Portal:Law/Selected statutes/2

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A filer warning of, among other things, "mental hygiene"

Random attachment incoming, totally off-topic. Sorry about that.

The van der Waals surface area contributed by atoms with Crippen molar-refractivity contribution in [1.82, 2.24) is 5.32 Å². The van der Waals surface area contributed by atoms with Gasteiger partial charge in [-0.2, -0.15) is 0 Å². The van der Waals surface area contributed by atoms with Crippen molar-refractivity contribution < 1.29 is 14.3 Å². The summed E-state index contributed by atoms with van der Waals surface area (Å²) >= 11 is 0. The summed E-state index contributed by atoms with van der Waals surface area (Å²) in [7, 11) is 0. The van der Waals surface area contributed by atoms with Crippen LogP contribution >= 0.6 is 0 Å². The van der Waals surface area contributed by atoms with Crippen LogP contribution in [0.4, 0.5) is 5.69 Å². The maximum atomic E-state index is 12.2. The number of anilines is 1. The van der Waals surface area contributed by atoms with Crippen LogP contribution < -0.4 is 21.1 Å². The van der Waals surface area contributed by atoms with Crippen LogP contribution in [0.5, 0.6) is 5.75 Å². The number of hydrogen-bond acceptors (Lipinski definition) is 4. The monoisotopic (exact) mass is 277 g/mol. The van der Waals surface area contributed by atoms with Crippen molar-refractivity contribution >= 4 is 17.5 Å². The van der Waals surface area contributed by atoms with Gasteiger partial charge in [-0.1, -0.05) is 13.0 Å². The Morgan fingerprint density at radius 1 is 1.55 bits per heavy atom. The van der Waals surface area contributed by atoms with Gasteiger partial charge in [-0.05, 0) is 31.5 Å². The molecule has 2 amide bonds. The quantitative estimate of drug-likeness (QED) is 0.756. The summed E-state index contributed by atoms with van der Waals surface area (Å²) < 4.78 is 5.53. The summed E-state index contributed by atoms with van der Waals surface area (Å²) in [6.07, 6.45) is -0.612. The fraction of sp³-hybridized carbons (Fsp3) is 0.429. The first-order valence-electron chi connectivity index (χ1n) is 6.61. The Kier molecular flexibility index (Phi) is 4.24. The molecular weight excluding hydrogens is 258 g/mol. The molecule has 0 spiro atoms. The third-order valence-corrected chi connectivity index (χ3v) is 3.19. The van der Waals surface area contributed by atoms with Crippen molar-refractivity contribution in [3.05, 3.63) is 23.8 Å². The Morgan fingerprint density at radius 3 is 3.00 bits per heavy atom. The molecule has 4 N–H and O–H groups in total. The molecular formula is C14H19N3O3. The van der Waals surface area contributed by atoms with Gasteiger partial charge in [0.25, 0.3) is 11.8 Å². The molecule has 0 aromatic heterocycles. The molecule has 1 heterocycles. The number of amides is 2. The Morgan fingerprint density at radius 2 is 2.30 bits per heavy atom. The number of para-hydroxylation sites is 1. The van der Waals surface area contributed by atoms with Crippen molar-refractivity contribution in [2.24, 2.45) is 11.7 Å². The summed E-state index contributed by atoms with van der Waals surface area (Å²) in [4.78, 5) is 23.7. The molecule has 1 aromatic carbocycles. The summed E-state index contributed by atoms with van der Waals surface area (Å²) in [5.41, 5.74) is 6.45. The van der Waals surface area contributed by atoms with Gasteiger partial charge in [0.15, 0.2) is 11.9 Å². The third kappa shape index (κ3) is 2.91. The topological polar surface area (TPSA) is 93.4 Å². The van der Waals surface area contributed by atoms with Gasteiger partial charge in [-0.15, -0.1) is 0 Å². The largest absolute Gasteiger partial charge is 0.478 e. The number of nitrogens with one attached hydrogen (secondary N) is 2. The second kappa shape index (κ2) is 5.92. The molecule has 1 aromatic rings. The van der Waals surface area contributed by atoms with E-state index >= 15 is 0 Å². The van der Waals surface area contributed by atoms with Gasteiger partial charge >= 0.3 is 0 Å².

The Alaska Mental Health Enabling Act of 1956 was an Act of Congress passed to improve mental health care in the United States territory of Alaska. Introduced in the House of Representatives by Alaska Congressional Delegate Bob Bartlett in January 1956, it became the focus of a major political controversy. The legislation was opposed by a variety of far-right, anti-Communist and fringe religious groups, prompting what was said to have been the biggest political controversy seen on Capitol Hill since the early 1940s. Prominent opponents nicknamed it the "Siberia Bill" and asserted that it was part of an international Jewish, Roman Catholic or psychiatric conspiracy intended to establish United Nations-run concentration camps in the United States. With the sponsorship of the conservative Republican senator Barry Goldwater, a modified version of the Act was approved unanimously by the United States Senate in July 1956 after only ten minutes of debate. (more...)